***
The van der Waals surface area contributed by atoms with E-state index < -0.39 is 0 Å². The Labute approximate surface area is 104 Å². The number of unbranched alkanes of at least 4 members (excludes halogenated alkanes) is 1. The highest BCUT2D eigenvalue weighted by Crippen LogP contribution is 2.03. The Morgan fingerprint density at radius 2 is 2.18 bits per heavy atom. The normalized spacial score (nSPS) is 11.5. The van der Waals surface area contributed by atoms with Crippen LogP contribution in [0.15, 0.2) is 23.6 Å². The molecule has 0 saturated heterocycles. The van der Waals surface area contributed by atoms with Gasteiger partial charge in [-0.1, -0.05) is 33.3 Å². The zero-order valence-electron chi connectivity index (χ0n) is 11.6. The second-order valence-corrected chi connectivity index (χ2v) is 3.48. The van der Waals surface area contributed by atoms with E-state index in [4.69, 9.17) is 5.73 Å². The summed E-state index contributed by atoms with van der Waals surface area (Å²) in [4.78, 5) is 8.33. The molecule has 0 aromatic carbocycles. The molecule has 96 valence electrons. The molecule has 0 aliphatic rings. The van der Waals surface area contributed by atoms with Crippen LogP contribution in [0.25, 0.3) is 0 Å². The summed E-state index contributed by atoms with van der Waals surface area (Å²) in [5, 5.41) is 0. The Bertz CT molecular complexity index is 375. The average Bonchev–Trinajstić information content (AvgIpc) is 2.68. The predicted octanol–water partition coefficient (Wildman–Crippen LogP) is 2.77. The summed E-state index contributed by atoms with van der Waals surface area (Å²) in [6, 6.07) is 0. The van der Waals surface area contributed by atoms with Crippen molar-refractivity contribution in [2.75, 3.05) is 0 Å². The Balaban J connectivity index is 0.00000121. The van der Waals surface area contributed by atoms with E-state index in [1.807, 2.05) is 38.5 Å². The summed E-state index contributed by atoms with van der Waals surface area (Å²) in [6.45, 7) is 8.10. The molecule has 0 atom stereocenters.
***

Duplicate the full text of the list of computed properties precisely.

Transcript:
The van der Waals surface area contributed by atoms with E-state index < -0.39 is 0 Å². The Labute approximate surface area is 104 Å². The number of unbranched alkanes of at least 4 members (excludes halogenated alkanes) is 1. The highest BCUT2D eigenvalue weighted by Crippen LogP contribution is 2.03. The Morgan fingerprint density at radius 2 is 2.18 bits per heavy atom. The normalized spacial score (nSPS) is 11.5. The van der Waals surface area contributed by atoms with Crippen LogP contribution in [0.15, 0.2) is 23.6 Å². The molecule has 0 saturated heterocycles. The van der Waals surface area contributed by atoms with Gasteiger partial charge in [-0.1, -0.05) is 33.3 Å². The zero-order valence-electron chi connectivity index (χ0n) is 11.6. The second-order valence-corrected chi connectivity index (χ2v) is 3.48. The van der Waals surface area contributed by atoms with E-state index in [4.69, 9.17) is 5.73 Å². The summed E-state index contributed by atoms with van der Waals surface area (Å²) in [4.78, 5) is 8.33. The molecule has 0 aromatic carbocycles. The molecule has 96 valence electrons. The molecule has 0 aliphatic rings. The van der Waals surface area contributed by atoms with Crippen LogP contribution in [0.25, 0.3) is 0 Å². The summed E-state index contributed by atoms with van der Waals surface area (Å²) in [5, 5.41) is 0. The Bertz CT molecular complexity index is 375. The average Bonchev–Trinajstić information content (AvgIpc) is 2.68. The predicted octanol–water partition coefficient (Wildman–Crippen LogP) is 2.77. The summed E-state index contributed by atoms with van der Waals surface area (Å²) in [6, 6.07) is 0. The van der Waals surface area contributed by atoms with Crippen molar-refractivity contribution in [2.75, 3.05) is 0 Å². The Balaban J connectivity index is 0.00000121. The van der Waals surface area contributed by atoms with E-state index in [1.807, 2.05) is 38.5 Å². The summed E-state index contributed by atoms with van der Waals surface area (Å²) in [6.45, 7) is 8.10. The molecule has 0 atom stereocenters.